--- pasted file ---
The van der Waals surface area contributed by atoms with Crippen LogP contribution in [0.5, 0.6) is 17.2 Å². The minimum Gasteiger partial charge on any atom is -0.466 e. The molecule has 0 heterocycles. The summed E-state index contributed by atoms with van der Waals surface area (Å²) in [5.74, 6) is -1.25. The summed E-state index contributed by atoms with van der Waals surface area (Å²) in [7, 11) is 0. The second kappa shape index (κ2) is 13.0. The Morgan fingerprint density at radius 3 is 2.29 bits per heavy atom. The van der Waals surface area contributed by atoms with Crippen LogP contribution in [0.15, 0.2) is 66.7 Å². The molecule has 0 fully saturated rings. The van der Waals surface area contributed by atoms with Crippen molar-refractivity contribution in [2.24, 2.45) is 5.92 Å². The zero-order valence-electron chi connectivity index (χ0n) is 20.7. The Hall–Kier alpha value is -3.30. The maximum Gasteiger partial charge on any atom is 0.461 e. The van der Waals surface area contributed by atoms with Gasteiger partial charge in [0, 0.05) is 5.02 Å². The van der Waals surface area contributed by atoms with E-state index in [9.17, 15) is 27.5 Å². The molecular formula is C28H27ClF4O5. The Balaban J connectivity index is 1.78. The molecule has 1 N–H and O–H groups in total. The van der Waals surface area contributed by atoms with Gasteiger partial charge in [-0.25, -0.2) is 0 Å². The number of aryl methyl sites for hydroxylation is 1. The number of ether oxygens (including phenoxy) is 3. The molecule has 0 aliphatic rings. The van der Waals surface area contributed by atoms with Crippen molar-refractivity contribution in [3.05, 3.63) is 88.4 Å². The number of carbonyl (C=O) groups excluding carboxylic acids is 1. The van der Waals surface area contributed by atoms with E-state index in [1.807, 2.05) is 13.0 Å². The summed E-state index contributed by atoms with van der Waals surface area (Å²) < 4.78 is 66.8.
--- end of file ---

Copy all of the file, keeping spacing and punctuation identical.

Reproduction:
The van der Waals surface area contributed by atoms with Crippen LogP contribution in [0.5, 0.6) is 17.2 Å². The minimum Gasteiger partial charge on any atom is -0.466 e. The molecule has 0 heterocycles. The summed E-state index contributed by atoms with van der Waals surface area (Å²) in [5.74, 6) is -1.25. The summed E-state index contributed by atoms with van der Waals surface area (Å²) in [7, 11) is 0. The second kappa shape index (κ2) is 13.0. The Morgan fingerprint density at radius 3 is 2.29 bits per heavy atom. The van der Waals surface area contributed by atoms with Crippen LogP contribution in [0.15, 0.2) is 66.7 Å². The molecule has 0 fully saturated rings. The van der Waals surface area contributed by atoms with Crippen molar-refractivity contribution in [2.24, 2.45) is 5.92 Å². The zero-order valence-electron chi connectivity index (χ0n) is 20.7. The Hall–Kier alpha value is -3.30. The maximum Gasteiger partial charge on any atom is 0.461 e. The van der Waals surface area contributed by atoms with Gasteiger partial charge in [0, 0.05) is 5.02 Å². The van der Waals surface area contributed by atoms with E-state index in [9.17, 15) is 27.5 Å². The molecular formula is C28H27ClF4O5. The Balaban J connectivity index is 1.78. The molecule has 1 N–H and O–H groups in total. The van der Waals surface area contributed by atoms with Gasteiger partial charge in [-0.25, -0.2) is 0 Å². The number of aryl methyl sites for hydroxylation is 1. The number of ether oxygens (including phenoxy) is 3. The molecule has 0 aliphatic rings. The van der Waals surface area contributed by atoms with Crippen molar-refractivity contribution in [3.05, 3.63) is 88.4 Å². The number of carbonyl (C=O) groups excluding carboxylic acids is 1. The van der Waals surface area contributed by atoms with E-state index in [1.807, 2.05) is 13.0 Å². The summed E-state index contributed by atoms with van der Waals surface area (Å²) < 4.78 is 66.8.